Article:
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Originally published in Biological Bulletin and used with permission.

Abstract

A hallmark feature of echinoderm larvae is the development of the left anterior coelom. This coelom, called the axohydrocoel, consists of the morphologically distinct, but undivided, left axocel and hydrocel. The axocoelic portion forms a duct that opens to the exterior via a pore on the dorsal surface of the animal. Holothuroid larvae are thought to lack an axocoel, but develop an anterior coelom, duct, and pore that are regarded as parts of the hydrocoel. New ultrastructural data, however, show that holothuroid auricularia larvae possess an axocel and hydrocel united together into an axohydrocoel. During development the anterior coelom consists of an interconnected left somatocoel, hydrocoel, and axocoel. The left somatocoel separates from the axohydrocoel and subdivides into left and right somatocoels. The somatocoels and hydrocoel region of the axohydrocoel are lined by a monociliated mesothelium having characteristics of transporting epithelia. The axocoel epithelium, like that of asteroid larvae, is composed of mesothelial podocytes. A duct connects the axocoel directly to the open dorsal pore and is lined with a columnar transporting epithelium. The occurrence of a specialized podocyte-lined cavity between the surface pore and the hydrocoel in echinoderm larvae is indicative of an axocoel. That similar structures occur in auricularia larvae supports the identification of an axocoel in holothuroids.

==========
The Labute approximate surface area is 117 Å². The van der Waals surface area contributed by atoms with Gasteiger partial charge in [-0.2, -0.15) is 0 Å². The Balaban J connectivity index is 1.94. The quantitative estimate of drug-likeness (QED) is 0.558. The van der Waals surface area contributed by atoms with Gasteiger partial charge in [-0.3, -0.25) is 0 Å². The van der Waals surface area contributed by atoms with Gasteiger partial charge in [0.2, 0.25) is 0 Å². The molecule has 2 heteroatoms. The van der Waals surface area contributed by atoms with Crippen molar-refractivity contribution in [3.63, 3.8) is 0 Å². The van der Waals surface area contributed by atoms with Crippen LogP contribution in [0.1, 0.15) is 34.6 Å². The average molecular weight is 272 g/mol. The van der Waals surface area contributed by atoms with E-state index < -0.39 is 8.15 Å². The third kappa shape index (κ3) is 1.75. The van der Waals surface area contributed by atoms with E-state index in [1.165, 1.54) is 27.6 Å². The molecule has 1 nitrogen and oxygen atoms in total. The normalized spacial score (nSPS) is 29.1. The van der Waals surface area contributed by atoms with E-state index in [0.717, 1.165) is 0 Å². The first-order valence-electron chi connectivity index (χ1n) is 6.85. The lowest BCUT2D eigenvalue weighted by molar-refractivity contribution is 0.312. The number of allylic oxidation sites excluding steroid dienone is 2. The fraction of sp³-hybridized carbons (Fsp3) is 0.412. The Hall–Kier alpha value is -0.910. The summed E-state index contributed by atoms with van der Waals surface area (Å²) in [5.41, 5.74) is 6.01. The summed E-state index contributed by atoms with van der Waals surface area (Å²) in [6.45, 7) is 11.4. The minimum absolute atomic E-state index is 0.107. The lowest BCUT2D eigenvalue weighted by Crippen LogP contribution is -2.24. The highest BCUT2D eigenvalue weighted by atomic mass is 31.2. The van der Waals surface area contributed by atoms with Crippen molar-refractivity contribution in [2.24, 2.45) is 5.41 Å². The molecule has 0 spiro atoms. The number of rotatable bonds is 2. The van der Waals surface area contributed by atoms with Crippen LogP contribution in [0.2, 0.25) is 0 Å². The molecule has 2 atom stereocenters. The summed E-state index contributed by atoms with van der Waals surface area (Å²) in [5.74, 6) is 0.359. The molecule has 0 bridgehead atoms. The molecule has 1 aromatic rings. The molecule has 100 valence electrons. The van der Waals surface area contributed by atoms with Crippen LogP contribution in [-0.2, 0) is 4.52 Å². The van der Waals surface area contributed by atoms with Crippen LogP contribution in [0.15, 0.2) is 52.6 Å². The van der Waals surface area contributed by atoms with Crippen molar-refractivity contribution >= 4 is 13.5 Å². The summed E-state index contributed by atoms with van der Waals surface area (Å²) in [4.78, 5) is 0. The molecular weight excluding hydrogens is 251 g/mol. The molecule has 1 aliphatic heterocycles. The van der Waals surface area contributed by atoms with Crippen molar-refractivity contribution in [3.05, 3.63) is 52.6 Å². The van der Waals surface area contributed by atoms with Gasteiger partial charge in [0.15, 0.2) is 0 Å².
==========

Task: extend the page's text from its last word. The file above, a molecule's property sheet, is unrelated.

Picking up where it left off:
Disciplines

Biology | Physiology

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